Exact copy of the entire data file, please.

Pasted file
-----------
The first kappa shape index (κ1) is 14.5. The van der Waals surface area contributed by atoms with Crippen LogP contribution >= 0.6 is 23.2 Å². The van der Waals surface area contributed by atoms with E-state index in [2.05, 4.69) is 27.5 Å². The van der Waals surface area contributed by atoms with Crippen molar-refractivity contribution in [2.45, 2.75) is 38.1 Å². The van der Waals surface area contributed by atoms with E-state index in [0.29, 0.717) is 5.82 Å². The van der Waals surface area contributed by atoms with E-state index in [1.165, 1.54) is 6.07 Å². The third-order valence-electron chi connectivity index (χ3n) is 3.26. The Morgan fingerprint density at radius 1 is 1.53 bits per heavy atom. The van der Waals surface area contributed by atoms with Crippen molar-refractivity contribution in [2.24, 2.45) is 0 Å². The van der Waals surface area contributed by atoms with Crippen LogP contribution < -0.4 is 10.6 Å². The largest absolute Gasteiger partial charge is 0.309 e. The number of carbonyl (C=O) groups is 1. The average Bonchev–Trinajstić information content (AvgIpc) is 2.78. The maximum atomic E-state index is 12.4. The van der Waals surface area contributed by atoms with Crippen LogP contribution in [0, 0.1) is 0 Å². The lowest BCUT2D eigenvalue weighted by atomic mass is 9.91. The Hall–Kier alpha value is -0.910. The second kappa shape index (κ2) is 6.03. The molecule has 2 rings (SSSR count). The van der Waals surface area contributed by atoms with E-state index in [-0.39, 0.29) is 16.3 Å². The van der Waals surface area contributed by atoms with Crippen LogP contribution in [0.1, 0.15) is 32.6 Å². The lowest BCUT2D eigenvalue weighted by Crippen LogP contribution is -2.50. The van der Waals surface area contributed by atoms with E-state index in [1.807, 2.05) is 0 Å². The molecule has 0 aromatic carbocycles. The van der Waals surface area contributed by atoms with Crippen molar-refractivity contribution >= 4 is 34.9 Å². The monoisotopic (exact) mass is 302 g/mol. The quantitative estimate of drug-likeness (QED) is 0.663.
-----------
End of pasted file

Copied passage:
The first kappa shape index (κ1) is 14.5. The van der Waals surface area contributed by atoms with Crippen LogP contribution >= 0.6 is 23.2 Å². The van der Waals surface area contributed by atoms with E-state index in [2.05, 4.69) is 27.5 Å². The van der Waals surface area contributed by atoms with Crippen molar-refractivity contribution in [2.45, 2.75) is 38.1 Å². The van der Waals surface area contributed by atoms with E-state index in [0.29, 0.717) is 5.82 Å². The van der Waals surface area contributed by atoms with E-state index in [1.165, 1.54) is 6.07 Å². The third-order valence-electron chi connectivity index (χ3n) is 3.26. The Morgan fingerprint density at radius 1 is 1.53 bits per heavy atom. The van der Waals surface area contributed by atoms with Crippen molar-refractivity contribution in [2.24, 2.45) is 0 Å². The van der Waals surface area contributed by atoms with Crippen LogP contribution < -0.4 is 10.6 Å². The largest absolute Gasteiger partial charge is 0.309 e. The number of carbonyl (C=O) groups is 1. The average Bonchev–Trinajstić information content (AvgIpc) is 2.78. The maximum atomic E-state index is 12.4. The van der Waals surface area contributed by atoms with Crippen LogP contribution in [0, 0.1) is 0 Å². The lowest BCUT2D eigenvalue weighted by atomic mass is 9.91. The Hall–Kier alpha value is -0.910. The second kappa shape index (κ2) is 6.03. The molecule has 2 rings (SSSR count). The van der Waals surface area contributed by atoms with E-state index in [-0.39, 0.29) is 16.3 Å². The van der Waals surface area contributed by atoms with Crippen LogP contribution in [0.1, 0.15) is 32.6 Å². The lowest BCUT2D eigenvalue weighted by Crippen LogP contribution is -2.50. The van der Waals surface area contributed by atoms with E-state index in [1.807, 2.05) is 0 Å². The molecule has 0 aromatic carbocycles. The van der Waals surface area contributed by atoms with Crippen molar-refractivity contribution >= 4 is 34.9 Å². The monoisotopic (exact) mass is 302 g/mol. The quantitative estimate of drug-likeness (QED) is 0.663.